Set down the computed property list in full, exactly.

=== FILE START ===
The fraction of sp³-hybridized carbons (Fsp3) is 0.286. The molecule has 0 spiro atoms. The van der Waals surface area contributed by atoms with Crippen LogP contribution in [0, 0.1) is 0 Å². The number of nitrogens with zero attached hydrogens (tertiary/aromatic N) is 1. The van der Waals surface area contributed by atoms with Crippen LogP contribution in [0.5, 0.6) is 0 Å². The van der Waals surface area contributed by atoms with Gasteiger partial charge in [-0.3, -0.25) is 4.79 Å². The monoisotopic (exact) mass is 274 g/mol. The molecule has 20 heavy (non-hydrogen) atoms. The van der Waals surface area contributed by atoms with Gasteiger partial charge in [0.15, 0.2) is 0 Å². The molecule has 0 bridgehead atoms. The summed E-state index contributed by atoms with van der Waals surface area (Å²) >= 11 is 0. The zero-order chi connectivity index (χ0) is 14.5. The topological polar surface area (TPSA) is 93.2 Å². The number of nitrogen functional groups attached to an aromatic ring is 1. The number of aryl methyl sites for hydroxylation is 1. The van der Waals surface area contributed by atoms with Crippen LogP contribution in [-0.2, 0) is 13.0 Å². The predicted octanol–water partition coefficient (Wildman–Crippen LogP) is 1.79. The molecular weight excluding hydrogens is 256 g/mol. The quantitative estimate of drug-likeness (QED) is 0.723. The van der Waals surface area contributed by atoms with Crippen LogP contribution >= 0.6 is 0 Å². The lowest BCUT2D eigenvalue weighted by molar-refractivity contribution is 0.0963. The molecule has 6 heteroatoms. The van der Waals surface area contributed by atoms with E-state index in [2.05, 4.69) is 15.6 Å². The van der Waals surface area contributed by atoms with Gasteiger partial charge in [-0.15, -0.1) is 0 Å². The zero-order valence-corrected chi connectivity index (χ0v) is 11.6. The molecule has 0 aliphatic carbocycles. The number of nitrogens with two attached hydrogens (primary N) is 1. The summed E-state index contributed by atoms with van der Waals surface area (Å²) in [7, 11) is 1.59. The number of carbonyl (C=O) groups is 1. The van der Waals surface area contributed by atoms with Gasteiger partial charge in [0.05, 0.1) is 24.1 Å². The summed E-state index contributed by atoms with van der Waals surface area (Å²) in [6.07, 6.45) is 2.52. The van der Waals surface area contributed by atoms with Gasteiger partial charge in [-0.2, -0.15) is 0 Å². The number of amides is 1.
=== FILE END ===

The fraction of sp³-hybridized carbons (Fsp3) is 0.286. The molecule has 0 spiro atoms. The van der Waals surface area contributed by atoms with Crippen LogP contribution in [0, 0.1) is 0 Å². The number of nitrogens with zero attached hydrogens (tertiary/aromatic N) is 1. The van der Waals surface area contributed by atoms with Crippen LogP contribution in [0.5, 0.6) is 0 Å². The van der Waals surface area contributed by atoms with Gasteiger partial charge in [-0.3, -0.25) is 4.79 Å². The monoisotopic (exact) mass is 274 g/mol. The molecule has 20 heavy (non-hydrogen) atoms. The van der Waals surface area contributed by atoms with Gasteiger partial charge in [0.15, 0.2) is 0 Å². The molecule has 0 bridgehead atoms. The summed E-state index contributed by atoms with van der Waals surface area (Å²) >= 11 is 0. The zero-order chi connectivity index (χ0) is 14.5. The topological polar surface area (TPSA) is 93.2 Å². The number of nitrogen functional groups attached to an aromatic ring is 1. The number of aryl methyl sites for hydroxylation is 1. The van der Waals surface area contributed by atoms with Crippen LogP contribution in [-0.2, 0) is 13.0 Å². The predicted octanol–water partition coefficient (Wildman–Crippen LogP) is 1.79. The molecular weight excluding hydrogens is 256 g/mol. The quantitative estimate of drug-likeness (QED) is 0.723. The van der Waals surface area contributed by atoms with Crippen LogP contribution >= 0.6 is 0 Å². The lowest BCUT2D eigenvalue weighted by molar-refractivity contribution is 0.0963. The molecule has 6 heteroatoms. The van der Waals surface area contributed by atoms with E-state index in [2.05, 4.69) is 15.6 Å². The van der Waals surface area contributed by atoms with Gasteiger partial charge in [-0.15, -0.1) is 0 Å². The zero-order valence-corrected chi connectivity index (χ0v) is 11.6. The molecule has 0 aliphatic carbocycles. The number of nitrogens with two attached hydrogens (primary N) is 1. The summed E-state index contributed by atoms with van der Waals surface area (Å²) in [7, 11) is 1.59. The number of carbonyl (C=O) groups is 1. The van der Waals surface area contributed by atoms with Gasteiger partial charge in [0.05, 0.1) is 24.1 Å². The summed E-state index contributed by atoms with van der Waals surface area (Å²) in [6.07, 6.45) is 2.52. The van der Waals surface area contributed by atoms with Gasteiger partial charge in [-0.2, -0.15) is 0 Å². The number of amides is 1.